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Qualcomm Announces Ray Android Smartphone For The Visually Impaired

As part of its Wireless Reach initiative the ARM chip manufacturer Qualcomm has teamed up with Project RAY Ltd, an organization that deals with designing tools for the visually impaired and the blind, to bring out an Android based smartphone, Ray. Through this specially designed smartphone the team hopes to introduce a unified device for the visually impaired that will function in a similar fashion as regular smartphones.

The common problem faced by visually impaired people is the general unavailability of a devices that will take care of all digital requirements. Generally, such people reply on a 2G handset for making calls, another device to read out audio books, a voice enabled MP3 player to listen to music and a different device for navigation etc. To begin with, these specially designed devices are expensive and the need to handle multiple devices makes things that much more difficult. With Ray, there will be single smartphone that can be used for making calls, sending text messages, listening audio books, navigation, social networking, remote assistance and a lot more.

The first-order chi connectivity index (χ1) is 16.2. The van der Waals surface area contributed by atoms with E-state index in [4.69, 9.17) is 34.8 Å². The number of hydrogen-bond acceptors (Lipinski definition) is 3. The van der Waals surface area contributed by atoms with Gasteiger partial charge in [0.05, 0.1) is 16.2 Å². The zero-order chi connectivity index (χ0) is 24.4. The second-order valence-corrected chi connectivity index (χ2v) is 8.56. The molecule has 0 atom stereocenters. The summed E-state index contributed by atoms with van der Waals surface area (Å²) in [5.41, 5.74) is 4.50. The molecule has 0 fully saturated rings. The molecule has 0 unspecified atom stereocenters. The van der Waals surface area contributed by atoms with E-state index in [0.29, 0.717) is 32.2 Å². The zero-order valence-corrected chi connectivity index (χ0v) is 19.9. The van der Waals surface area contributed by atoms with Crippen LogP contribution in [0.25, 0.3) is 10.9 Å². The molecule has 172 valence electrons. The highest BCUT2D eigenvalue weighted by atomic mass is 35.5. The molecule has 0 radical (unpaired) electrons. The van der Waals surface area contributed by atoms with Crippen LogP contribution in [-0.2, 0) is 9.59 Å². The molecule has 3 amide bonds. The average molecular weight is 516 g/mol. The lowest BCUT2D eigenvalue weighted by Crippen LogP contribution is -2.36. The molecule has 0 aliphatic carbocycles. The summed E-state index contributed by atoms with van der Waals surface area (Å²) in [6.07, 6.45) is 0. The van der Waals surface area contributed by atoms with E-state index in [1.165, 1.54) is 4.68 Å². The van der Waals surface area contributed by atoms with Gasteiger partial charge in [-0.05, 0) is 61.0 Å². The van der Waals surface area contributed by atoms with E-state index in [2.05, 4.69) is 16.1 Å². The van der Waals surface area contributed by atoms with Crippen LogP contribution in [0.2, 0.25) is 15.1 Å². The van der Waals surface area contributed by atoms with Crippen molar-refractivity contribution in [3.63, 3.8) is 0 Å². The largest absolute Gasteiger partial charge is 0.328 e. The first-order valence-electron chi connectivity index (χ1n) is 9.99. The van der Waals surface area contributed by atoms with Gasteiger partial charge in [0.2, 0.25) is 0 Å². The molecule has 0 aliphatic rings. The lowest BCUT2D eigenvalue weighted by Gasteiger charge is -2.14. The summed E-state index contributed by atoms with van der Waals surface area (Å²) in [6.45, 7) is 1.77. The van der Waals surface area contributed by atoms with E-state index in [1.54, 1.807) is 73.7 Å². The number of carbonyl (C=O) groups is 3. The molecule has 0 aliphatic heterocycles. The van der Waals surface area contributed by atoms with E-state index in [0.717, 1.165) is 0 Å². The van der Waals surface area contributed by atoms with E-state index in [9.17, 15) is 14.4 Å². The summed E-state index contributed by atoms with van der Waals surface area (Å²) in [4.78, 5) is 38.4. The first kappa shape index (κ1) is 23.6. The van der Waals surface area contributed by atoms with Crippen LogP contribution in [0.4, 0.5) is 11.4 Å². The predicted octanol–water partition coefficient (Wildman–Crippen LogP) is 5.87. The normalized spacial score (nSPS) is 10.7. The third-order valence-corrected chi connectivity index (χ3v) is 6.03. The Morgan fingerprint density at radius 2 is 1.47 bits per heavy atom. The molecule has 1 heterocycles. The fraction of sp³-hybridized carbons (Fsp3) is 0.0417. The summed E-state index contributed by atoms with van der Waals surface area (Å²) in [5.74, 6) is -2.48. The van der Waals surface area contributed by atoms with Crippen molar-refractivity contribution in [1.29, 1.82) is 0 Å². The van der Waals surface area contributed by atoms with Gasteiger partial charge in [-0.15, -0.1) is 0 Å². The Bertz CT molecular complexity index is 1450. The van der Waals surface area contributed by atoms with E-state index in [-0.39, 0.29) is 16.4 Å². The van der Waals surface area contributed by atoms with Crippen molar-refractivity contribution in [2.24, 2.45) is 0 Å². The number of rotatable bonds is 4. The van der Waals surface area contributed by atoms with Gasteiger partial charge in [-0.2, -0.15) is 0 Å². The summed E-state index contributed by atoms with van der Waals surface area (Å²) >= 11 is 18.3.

The device will be provided with 24/7 mobile broadband connection and will be constantly connected to Israel’s Central Library for the Blind, Visually Impaired and Handicapped, which will give the user access to the library’s huge database of audio content. The Qualcomm Snapdragon powered Ray is currently being used on a trial basis by 100 Israelites around the country.

“The breakthrough UI defines a new language for human-device interaction that is built ground-up for eye-free operation,” said Boaz Zilberman, chief executive officer of Project RAY. “The user touches any position on the screen and that position becomes the starting point for selecting an audio-book, messaging or other activity. Navigation is enabled by a few simple finger movements in different directions. The phone’s built-in vibration capabilities and voice prompts provide user feedback and the UI learns to adapt its behavior based on users’ preferences and usage patterns.”

 

Via: Engadget